Carl LaBove was an original “Outlaw of Comedy.” But this outlaw was one of the good guys, universally revered by his fellow comics and the stand-up community across the country.
“I have seen thousands of comics in 20-plus years in the business, and there’s been nobody better than Carl,” said Cindy Nelson, manager of Brad Garrett’s Comedy Club at MGM Grand and a 24-year veteran of the comedy industry. “I have never seen him have a bad show, ever. Everybody in the industry knows who he his. I have never heard anyone say a bad word about him. I can’t tell you how rare that is in the comedy world.”
LaBove died Friday afternoon at his home in Las Vegas after a lengthy battle with cancer. He was 62.
“He was idolized on and off the stage,” Garrett, who had booked LaBove for a decade, said Friday. “He had some of the best casino bits. Legendary. This is very sad.”
A celebration of LaBove’s life and career is planned for Garrett’s club in the Underground at MGM Grand, as soon as audiences are allowed back into the venue. The event won’t be at the temporary Studio A & B space at the MGM Grand Garden Arena entrance. LaBove specifically requested to be honored at the actual comedy club.
Carrot Top and opener Rob Sherwood cut a clip in LaBove’s honor on Friday night, toasting an image of LeBove after Carrot Top’s show at Luxor Theater. The headliner posted on his Instagram account, “We lost one of the best today. Carl LaBove as not only one of the funniest, talented people but one of the sweetest.”
Laugh Factory manager and headlining comic Harry Basil arranged for a tribute to LaBove to be shown through the weekend from the Trop’s marquee facing the Strip.
LaBove gained fame in the 1980s as a member of “The Outlaws of Comedy,” co-founded by his friend Sam Kinison and featuring such pros as Allan Stephan and the late Mitchell Walters. The veteran comic was especially close to Kinison as “The Outlaws” became a top draw on the road. He was a passenger with Kinison when Kinison was killed in an auto accident April 10, 1992, on U.S. 95 near Needles, California. The two were on their way to a show in Laughlin.
LaBove rarely talked of the incident publicly. But he did revive the “Outlaws” brand when he, Stephan and Walters reunited at the Laugh Factory at the Tropicana in July 2017. It was the only time they appeared on the same Vegas bill after their “Outlaws” days.
Originally from Fort Worth, Texas, LaBove had headlined at several Las Vegas clubs over the years, including Garrett’s club, Laugh Factory, Windows Showroom at Bally’s and Sin City Comedy & Burlesque at V Theater at Miracle Mile Shops at Planet Hollywood.
LaBove also made several appearances on “The Tonight Show” and on Showtime, HBO and also cut two concert CDs and a live-concert special. He was featured in Showtime’s 2020 series on the history of the Comedy Store in Hollywood.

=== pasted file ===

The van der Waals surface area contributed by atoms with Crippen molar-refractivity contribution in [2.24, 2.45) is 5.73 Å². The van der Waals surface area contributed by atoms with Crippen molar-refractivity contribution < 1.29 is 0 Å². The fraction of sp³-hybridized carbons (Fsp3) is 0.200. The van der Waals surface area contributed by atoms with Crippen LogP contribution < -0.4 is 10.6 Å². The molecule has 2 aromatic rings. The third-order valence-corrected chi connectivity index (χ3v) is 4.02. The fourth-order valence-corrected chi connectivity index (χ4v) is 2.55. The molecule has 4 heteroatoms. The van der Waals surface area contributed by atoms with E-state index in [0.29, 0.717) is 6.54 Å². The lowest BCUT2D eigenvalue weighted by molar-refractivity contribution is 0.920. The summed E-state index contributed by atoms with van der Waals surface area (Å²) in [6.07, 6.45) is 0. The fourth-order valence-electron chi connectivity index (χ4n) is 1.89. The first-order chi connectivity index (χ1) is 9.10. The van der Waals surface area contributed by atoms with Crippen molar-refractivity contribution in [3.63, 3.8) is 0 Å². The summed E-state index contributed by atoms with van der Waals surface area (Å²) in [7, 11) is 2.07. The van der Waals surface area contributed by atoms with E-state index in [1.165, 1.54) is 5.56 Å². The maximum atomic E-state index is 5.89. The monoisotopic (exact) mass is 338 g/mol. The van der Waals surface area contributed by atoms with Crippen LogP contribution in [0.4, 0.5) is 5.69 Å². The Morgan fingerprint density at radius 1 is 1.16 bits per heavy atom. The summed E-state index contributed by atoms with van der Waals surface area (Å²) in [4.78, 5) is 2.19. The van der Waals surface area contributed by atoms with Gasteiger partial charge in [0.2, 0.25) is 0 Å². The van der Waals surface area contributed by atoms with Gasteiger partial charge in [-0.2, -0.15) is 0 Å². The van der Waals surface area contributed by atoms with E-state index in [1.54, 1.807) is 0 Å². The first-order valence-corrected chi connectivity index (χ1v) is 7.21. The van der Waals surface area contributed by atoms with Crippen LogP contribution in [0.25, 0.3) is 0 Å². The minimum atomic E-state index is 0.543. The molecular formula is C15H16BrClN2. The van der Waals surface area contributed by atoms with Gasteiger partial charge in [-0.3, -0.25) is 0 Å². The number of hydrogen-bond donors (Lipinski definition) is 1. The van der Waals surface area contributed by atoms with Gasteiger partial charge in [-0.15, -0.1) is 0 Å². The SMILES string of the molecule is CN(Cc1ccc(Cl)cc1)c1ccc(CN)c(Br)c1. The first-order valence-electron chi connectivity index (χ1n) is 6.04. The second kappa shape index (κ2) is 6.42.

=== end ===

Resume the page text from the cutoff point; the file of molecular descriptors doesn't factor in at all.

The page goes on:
Basil met LaBove in 1982, at the Comedy Store, Mitzi Shore’s legendary staging venue for rising comics, and established stars trying out new material. He became friends with Shore’s son and fellow headliner, Pauly Shore.
Basil had booked LaBove in a midnight series at Laugh Factory on 2018-2019.
“Carl was part of the L.A. comedy boom in the 1980s, with ‘The Outlaws,’” Basil said. “They were like a rock-and-roll comedy troupe. Sam could be a little tough to get close to, but Carl was really loved and had the most talent. He wasn’t obnoxious, but he was always ‘on,’ and whether he liked it or not was always the center of attention.”
This was especially true when comics descended on the Laugh Factory green room for “HarryOke,” Basil’s late-night (and early morning) karaoke party. LaBove’s dance moves, and his contributions to such classics as “Heartache Tonight” and “Back In The U.S.S.R.” were performed with appreciable zeal.
LaBove was known as a great story-teller but also employed precision physical comedy. His “cop walk” was a satire of a police officer’s strut while issuing a traffic ticket. His “casino walk” was a drunk tourist zigzagging through a hotel, a routine locals especially appreciated.
“He was a great physical comedian,” Basil said. “He used his entire body in these bits.”
LaBove also often arrived onstage pretending to be excessively drunk (though he was famously sober), slurring through his opening monologue.
“He walked out as if he was plastered after I introduced him,” Garrett said. “He’d play it for three minutes, and you could hear a pin drop. Then he’s stop the ruse and the audience would be blown away at what a good actor he was, too.”
Nelson noticed a groundswell of discomfort during the routine.
“He’d play that to the point where it was really uncomfortable and people were saying, ‘I paid good money for this?’ I had a couple actually get up and walk out one time, and I had to stop them,” Nelson said. “I told them, ‘Just wait one more minute.’ And afterward they said, ‘I’m so glad you stopped us because that was the funniest thing I’ve ever seen.”
John Katsilometes’ column runs daily in the A section. His “PodKats!” podcast can be found at reviewjournal.com/podcasts. Contact him at [email protected] Follow @johnnykats on Twitter, @JohnnyKats1 on Instagram.